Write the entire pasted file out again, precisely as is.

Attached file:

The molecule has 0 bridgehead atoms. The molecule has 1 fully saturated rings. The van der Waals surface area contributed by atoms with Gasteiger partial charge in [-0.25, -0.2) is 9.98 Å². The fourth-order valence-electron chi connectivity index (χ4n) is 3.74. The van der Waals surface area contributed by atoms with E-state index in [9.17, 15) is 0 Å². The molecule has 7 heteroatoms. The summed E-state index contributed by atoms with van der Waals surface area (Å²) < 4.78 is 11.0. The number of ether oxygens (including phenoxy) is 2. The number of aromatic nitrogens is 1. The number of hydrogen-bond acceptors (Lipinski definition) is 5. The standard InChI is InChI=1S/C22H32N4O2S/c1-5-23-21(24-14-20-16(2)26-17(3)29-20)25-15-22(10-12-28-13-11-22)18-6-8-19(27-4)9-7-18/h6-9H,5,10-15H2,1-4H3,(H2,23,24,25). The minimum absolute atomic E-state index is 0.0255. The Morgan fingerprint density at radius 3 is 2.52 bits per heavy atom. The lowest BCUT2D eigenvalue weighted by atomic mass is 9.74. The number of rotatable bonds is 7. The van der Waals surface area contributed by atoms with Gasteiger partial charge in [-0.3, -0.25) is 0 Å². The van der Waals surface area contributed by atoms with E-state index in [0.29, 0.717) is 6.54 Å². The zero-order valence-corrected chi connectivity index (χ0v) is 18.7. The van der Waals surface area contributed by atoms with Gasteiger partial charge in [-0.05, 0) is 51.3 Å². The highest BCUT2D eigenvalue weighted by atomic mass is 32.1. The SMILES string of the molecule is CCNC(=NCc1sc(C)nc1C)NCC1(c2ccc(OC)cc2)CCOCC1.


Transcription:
The molecule has 0 bridgehead atoms. The molecule has 1 fully saturated rings. The van der Waals surface area contributed by atoms with Gasteiger partial charge in [-0.25, -0.2) is 9.98 Å². The fourth-order valence-electron chi connectivity index (χ4n) is 3.74. The van der Waals surface area contributed by atoms with E-state index in [9.17, 15) is 0 Å². The molecule has 7 heteroatoms. The summed E-state index contributed by atoms with van der Waals surface area (Å²) < 4.78 is 11.0. The number of ether oxygens (including phenoxy) is 2. The number of aromatic nitrogens is 1. The number of hydrogen-bond acceptors (Lipinski definition) is 5. The standard InChI is InChI=1S/C22H32N4O2S/c1-5-23-21(24-14-20-16(2)26-17(3)29-20)25-15-22(10-12-28-13-11-22)18-6-8-19(27-4)9-7-18/h6-9H,5,10-15H2,1-4H3,(H2,23,24,25). The minimum absolute atomic E-state index is 0.0255. The Morgan fingerprint density at radius 3 is 2.52 bits per heavy atom. The lowest BCUT2D eigenvalue weighted by atomic mass is 9.74. The number of rotatable bonds is 7. The van der Waals surface area contributed by atoms with Gasteiger partial charge in [-0.3, -0.25) is 0 Å². The van der Waals surface area contributed by atoms with E-state index in [0.29, 0.717) is 6.54 Å². The zero-order valence-corrected chi connectivity index (χ0v) is 18.7. The van der Waals surface area contributed by atoms with Gasteiger partial charge in [-0.05, 0) is 51.3 Å². The highest BCUT2D eigenvalue weighted by atomic mass is 32.1. The SMILES string of the molecule is CCNC(=NCc1sc(C)nc1C)NCC1(c2ccc(OC)cc2)CCOCC1.